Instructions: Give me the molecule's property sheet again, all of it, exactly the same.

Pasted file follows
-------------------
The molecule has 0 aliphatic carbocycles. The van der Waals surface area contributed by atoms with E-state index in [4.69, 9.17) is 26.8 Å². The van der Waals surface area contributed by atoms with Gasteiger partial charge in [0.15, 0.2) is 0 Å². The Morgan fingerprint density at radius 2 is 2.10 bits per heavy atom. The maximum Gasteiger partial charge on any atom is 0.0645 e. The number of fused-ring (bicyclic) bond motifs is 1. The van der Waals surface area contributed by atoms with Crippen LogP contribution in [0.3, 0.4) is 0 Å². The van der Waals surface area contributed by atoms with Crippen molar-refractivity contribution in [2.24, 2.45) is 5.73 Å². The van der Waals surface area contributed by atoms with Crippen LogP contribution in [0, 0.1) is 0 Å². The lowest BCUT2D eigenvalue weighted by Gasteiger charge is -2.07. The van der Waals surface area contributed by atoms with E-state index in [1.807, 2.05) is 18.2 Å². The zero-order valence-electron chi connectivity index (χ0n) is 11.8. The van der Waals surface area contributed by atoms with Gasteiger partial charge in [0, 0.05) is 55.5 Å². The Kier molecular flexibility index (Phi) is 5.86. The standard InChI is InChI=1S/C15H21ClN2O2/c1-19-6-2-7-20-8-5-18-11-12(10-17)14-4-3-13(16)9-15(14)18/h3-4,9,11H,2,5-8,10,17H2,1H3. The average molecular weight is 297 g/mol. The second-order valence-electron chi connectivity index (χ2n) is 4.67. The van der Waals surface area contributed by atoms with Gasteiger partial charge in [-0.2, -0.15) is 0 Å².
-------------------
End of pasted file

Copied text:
The molecule has 0 aliphatic carbocycles. The van der Waals surface area contributed by atoms with E-state index in [4.69, 9.17) is 26.8 Å². The van der Waals surface area contributed by atoms with Gasteiger partial charge in [0.15, 0.2) is 0 Å². The Morgan fingerprint density at radius 2 is 2.10 bits per heavy atom. The maximum Gasteiger partial charge on any atom is 0.0645 e. The number of fused-ring (bicyclic) bond motifs is 1. The van der Waals surface area contributed by atoms with Crippen LogP contribution in [0.3, 0.4) is 0 Å². The van der Waals surface area contributed by atoms with Crippen molar-refractivity contribution in [2.24, 2.45) is 5.73 Å². The van der Waals surface area contributed by atoms with Crippen LogP contribution in [0, 0.1) is 0 Å². The lowest BCUT2D eigenvalue weighted by Gasteiger charge is -2.07. The van der Waals surface area contributed by atoms with E-state index in [1.807, 2.05) is 18.2 Å². The zero-order valence-electron chi connectivity index (χ0n) is 11.8. The van der Waals surface area contributed by atoms with Gasteiger partial charge in [0, 0.05) is 55.5 Å². The Kier molecular flexibility index (Phi) is 5.86. The standard InChI is InChI=1S/C15H21ClN2O2/c1-19-6-2-7-20-8-5-18-11-12(10-17)14-4-3-13(16)9-15(14)18/h3-4,9,11H,2,5-8,10,17H2,1H3. The average molecular weight is 297 g/mol. The second-order valence-electron chi connectivity index (χ2n) is 4.67. The van der Waals surface area contributed by atoms with Gasteiger partial charge in [-0.2, -0.15) is 0 Å².